Andrew Auernheimer, who goes by the name “Weev,” exploited network printers at the colleges to produce the swastika-covered fliers, he claimed as early as Friday.
Auernheimer, 30, was part of a group that in 2010 hacked AT&T’s servers and accessed the data of 114,000 customers. His conviction on identity fraud and conspiracy to access a computer without authorization was overturned on appeal.
The self-described “white nationalist hacktivist” sent the fliers to every publicly accessible printer in North America and did not specifically target college campuses, he told various media outlets.
The fliers read: “White man … are you sick and tired of the Jews destroying your country through mass immigration and degeneracy? Join us in the struggle for global white supremacy at The Daily Stormer.” A pair of large swastikas appear alongside the address of the neo-Nazi website The Daily Stormer.
Among the colleges hit by the fliers were Princeton University, the University of California, Berkeley, Smith College, Brown University, the University of Massachusetts Amherst and Mount Holyoke College.
In an October 2014 feature on The Daily Dot, Auernheimer described himself as “a long-time critic of Judaism, black culture, immigration to Western nations, and the media’s constant stream of anti-white propaganda,” the Anti-Defamation League pointed out. The article said he has a “giant swastika tattoo.”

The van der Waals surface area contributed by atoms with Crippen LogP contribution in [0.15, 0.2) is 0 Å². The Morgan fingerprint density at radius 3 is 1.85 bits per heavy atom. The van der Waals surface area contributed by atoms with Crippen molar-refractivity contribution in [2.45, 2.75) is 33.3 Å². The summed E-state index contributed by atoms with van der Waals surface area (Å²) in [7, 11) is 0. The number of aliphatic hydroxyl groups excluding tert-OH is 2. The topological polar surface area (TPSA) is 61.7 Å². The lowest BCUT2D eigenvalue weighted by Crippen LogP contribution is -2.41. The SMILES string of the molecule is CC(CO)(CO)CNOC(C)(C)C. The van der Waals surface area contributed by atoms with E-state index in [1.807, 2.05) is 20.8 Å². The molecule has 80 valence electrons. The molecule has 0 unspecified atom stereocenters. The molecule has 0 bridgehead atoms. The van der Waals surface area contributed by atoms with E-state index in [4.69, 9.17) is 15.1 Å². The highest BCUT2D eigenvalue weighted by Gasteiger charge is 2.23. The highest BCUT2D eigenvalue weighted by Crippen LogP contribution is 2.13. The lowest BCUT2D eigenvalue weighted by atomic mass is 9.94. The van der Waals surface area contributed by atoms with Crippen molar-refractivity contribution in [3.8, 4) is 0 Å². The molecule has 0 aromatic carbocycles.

That same month, the ADL noted, Auernheimer ranted about “the Jews” unprecedented “empire of wickedness” on The Daily Stormer.
“They took control of our systems of finance and law. They hyperinflated our currency. They corrupted our daughters and demanded they subject themselves to sex work to feed their families. These are a people that have made themselves a problem in every nation they occupy, including ours,” he wrote.
Universities have notified the police and launched investigations regarding the fliers, but it was unclear if Auernheimer broke any laws, according to The New York Times.
Anti-gay and transgender fliers appeared Monday on printers at Berkeley and Amherst, the Times reported. Auernheimer, who posted the code he used to access the printers online, said he was not involved.